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He’s making his way through the world. It's been fifteen years since he's seen the streets of that small town, fifteen years of nights laying awake, missing her breath on his neck, fifteen baseball seasons that the dogs didn’t wake him before sunrise, fifteen unseen gas station calendars of naked beauties who never change except in how you look at them.


Fifteen years since his very own runts clambered up on their Papa's knee at Christmastime.


The runts'll be big now, the girls young married ladies if you please and the boys strutting as men of the place will, that or gone for the big cities to muddy their souls with sin and experience.


His wife-- she'll be gray-haired but then she went that way in one horrible afternoon, the very day...


So now he's making his way through the world, living job to job, standing on streetcorners in the cold morning with a cup of burnt coffee in one hand and a loose cigarette burning in the other. “Washing his face in the morning dew” like someone sang once. When he gets lucky (not often now) he cracks his knees getting into a pickup truck with other men, most of them twenty years younger from south of the border. When luck dries up he finds a quiet place to stretch out and roll through the Hours, as the dome of sky slowly fills with dark.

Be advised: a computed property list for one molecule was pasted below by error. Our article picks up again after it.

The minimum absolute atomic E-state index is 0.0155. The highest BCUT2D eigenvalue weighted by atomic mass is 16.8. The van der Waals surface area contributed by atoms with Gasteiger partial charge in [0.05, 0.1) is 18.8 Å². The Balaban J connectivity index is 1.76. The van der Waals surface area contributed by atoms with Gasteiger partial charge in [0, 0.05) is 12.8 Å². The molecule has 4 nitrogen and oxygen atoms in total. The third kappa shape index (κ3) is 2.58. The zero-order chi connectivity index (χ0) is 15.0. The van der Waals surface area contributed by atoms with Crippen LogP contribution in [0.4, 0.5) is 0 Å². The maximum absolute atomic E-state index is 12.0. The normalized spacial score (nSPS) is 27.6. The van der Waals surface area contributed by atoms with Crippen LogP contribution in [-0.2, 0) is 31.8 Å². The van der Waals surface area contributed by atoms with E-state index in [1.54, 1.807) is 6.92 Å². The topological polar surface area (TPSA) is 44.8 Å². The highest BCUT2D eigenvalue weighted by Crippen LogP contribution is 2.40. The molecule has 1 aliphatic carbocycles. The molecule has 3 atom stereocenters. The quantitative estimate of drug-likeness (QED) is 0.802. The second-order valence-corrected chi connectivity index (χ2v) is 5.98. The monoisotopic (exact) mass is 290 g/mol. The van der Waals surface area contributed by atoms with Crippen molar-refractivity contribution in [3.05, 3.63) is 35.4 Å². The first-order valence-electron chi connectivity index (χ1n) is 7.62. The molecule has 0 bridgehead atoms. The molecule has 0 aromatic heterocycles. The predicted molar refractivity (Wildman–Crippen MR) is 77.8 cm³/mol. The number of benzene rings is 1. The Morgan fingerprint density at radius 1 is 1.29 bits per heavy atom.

Him! Who used to run the whole warehouse for Big JJ Bidilicus! He'd wear a tie everyday and he had his own secretary who maybe didn't bring him coffee but she answered the phone and screened his calls, and that's a luxury most on Earth will never know… twenty men to answer to him! He'd scream "Hustle, you lazy bastards!" and "I want those pallets unloaded by lunch, y' hear me!" and twenty men would cuss and jump.


Enough in salary so he and the wife could buy their own small farm far out past the warehouses. Not big: two cows, twelve chickens, two ponies, brood sow and a litter of piglets, small barn and pond. Not even a "farm" exactly but substantial enough for that town.


Now a duffel sack’s slung over his shoulder wherever he goes, the mark of a failure who carries his home on his back. A romantic might see it as a mark of freedom, but romantics don’t get around much. He cried like a little baby everyday, for years, sitting on the sandy shoulder of some nameless Western road as the wind moaned and lifted dust from the fields.